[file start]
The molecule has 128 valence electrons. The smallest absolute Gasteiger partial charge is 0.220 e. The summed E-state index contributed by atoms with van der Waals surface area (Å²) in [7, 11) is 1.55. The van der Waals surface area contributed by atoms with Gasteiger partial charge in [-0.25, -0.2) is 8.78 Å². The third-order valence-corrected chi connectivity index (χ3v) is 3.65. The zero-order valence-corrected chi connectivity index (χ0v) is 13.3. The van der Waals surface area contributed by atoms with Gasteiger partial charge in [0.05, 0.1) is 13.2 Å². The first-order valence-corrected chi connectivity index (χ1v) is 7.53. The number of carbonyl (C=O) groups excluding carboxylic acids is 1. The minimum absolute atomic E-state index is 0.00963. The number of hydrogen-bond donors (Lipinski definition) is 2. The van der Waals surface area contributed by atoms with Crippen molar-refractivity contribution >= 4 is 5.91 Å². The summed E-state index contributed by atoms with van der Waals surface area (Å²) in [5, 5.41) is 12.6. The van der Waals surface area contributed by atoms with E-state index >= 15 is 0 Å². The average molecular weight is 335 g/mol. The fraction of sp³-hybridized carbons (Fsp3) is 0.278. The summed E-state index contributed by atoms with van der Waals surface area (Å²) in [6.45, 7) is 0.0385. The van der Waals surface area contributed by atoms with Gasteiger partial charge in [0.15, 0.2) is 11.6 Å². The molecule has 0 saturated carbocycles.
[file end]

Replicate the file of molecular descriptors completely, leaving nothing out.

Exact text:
The molecule has 128 valence electrons. The smallest absolute Gasteiger partial charge is 0.220 e. The summed E-state index contributed by atoms with van der Waals surface area (Å²) in [7, 11) is 1.55. The van der Waals surface area contributed by atoms with Gasteiger partial charge in [-0.25, -0.2) is 8.78 Å². The third-order valence-corrected chi connectivity index (χ3v) is 3.65. The zero-order valence-corrected chi connectivity index (χ0v) is 13.3. The van der Waals surface area contributed by atoms with Gasteiger partial charge in [0.05, 0.1) is 13.2 Å². The first-order valence-corrected chi connectivity index (χ1v) is 7.53. The number of carbonyl (C=O) groups excluding carboxylic acids is 1. The minimum absolute atomic E-state index is 0.00963. The number of hydrogen-bond donors (Lipinski definition) is 2. The van der Waals surface area contributed by atoms with Crippen molar-refractivity contribution >= 4 is 5.91 Å². The summed E-state index contributed by atoms with van der Waals surface area (Å²) in [5, 5.41) is 12.6. The van der Waals surface area contributed by atoms with E-state index >= 15 is 0 Å². The average molecular weight is 335 g/mol. The fraction of sp³-hybridized carbons (Fsp3) is 0.278. The summed E-state index contributed by atoms with van der Waals surface area (Å²) in [6.45, 7) is 0.0385. The van der Waals surface area contributed by atoms with Gasteiger partial charge in [0.15, 0.2) is 11.6 Å². The molecule has 0 saturated carbocycles.